“Dogs are non-judgmental. They are loving. They are accepting of anyone,” Hetzner said. “It creates the atmosphere for people to share.”

When the charities’ dogs are not responding to a national tragedy, they will often visit people in hospitals, nursing homes and parks. Each dog carries a business card with its name, Facebook page, twitter account and email so those that meet the canine can keep in touch

“The dogs have become the bridge,” said Lynn Buhrke, 66, who is a dog handler for a female golden retriever named Chewie. “People just sit down and talk to you.”

The dogs’ first stop Sunday in Newtown was Christ the King Lutheran Church, which is holding two funerals this week for two children who were slain during the shooting, Hetzner said.

“You could tell which ones …were really struggling with their grief because they were quiet,” Hetzner said. “They would pet the dog, and they would just be quiet.”

The dogs have been helpful even to those without children in Sandy Hook Elementary School, where the massacre occurred Friday, organizers said.

“I asked (one man) how he is doing. He just kind of teared up and said: ”This year, I’ve lost five loved ones and now this happened,’ “ Hetzner said. ”The whole town is suffering.“

The comfort-dog initiative first started in 2008 at Northern Illinois University after a gunman killed five students. A group of dog caretakers associated with Lutheran Church Charities trekked to campus in hopes of providing a distraction to the student community.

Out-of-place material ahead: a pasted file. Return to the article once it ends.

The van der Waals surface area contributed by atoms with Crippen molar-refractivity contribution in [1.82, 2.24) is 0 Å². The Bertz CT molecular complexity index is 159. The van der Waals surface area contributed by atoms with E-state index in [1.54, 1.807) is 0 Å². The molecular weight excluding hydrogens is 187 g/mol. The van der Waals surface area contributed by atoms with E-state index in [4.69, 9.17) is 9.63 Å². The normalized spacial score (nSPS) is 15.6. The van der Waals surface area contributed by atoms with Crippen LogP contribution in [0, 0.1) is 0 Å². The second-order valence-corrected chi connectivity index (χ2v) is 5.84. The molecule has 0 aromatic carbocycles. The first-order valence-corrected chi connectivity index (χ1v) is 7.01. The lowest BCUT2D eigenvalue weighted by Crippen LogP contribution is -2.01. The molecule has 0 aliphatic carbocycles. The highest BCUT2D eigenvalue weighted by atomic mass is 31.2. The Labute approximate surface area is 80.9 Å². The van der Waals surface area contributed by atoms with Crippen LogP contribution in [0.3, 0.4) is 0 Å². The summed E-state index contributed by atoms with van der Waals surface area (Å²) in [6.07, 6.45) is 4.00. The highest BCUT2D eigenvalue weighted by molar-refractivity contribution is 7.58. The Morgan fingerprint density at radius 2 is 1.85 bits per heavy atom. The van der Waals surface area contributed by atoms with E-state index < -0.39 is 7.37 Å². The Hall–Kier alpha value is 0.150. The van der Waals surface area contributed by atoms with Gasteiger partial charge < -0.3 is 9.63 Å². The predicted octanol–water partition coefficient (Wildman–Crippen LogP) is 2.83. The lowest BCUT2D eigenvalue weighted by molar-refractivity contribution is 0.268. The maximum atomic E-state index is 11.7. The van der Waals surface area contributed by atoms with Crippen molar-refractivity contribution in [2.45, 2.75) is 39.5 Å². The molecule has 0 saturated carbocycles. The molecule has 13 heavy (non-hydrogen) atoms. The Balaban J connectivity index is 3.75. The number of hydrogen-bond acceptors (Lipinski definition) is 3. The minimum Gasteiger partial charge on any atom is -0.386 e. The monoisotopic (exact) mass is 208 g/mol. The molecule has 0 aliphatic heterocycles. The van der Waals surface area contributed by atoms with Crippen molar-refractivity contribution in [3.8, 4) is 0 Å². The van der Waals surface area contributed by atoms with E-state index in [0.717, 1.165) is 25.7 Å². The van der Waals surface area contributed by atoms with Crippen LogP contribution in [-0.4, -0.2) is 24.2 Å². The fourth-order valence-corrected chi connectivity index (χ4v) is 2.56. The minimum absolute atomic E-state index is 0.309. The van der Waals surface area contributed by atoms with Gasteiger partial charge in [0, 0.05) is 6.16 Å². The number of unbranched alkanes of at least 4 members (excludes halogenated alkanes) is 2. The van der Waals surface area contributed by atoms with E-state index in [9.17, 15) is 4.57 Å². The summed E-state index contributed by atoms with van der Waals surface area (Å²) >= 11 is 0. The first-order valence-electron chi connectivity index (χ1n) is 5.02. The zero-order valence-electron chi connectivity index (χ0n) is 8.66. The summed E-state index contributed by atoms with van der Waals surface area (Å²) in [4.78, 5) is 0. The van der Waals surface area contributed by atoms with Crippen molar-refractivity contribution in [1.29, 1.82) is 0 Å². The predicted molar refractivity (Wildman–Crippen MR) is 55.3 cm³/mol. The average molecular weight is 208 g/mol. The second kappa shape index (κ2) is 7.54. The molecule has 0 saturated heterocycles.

The trip was so successful that weeks later students petitioned university leadership to bring comfort dogs back to campus, Hetzner said.

The initiative has grown from a handful of dogs in the Chicago area to 60 dogs in six different states, he said.

Since then, the dogs have traveled across the nation to comfort people in the aftermath of major tragedies such as, Hurricane Sandy, and the tornado that hit Joplin, Mo.

On Monday, the dogs plan to be with Sandy Hook students for after-school activities, Hetzner said.

”There are a lot of people that are hurting,“ he said. It’s ”good for the children to have something that is not the shooting.“

All images courtesy of Lutheran Church Charities. For more information on this group or the K-9 Comfort Dogs, click here.

Capitán : Argentina’s Hachikō

Capitan standing watch in the cemetery

The story of Japan’s Hachikō is one of the most touching tales about the eternal bond between man and dog around (if you’re not familiar with the story, you can read my post here). It’s also the most popular post I’ve featured here on Dogs Make Everything Better, having been viewed by thousands of people the world over. So I thought I’d share this incredible story that I’d read about a few months ago because it’s very similar. But unlike the tale of Hachikō and Professor Ueno that took place many decades ago, this story is taking place right now.

It’s 2005 in the small town of Villa Carlos Paz, Argentina and a man named Miguel Guzman adopts a German Shepherd mix dog named Capitán as a gift for his son Damian. When Mr. Guzman suddenly passes away the following year the family notices that when they returned from the funeral service, Capitán had disappeared. But soon they saw him again.

“We searched for him, but he had vanished,” widow Veronica Guzman told the newspaper La Voz. “We thought he must have got run over and died. The following Sunday we went to the cemetery, and Damian recognized his pet. Capitán came up to us, barking and wailing as if he were crying.”

Capitan at the cemetery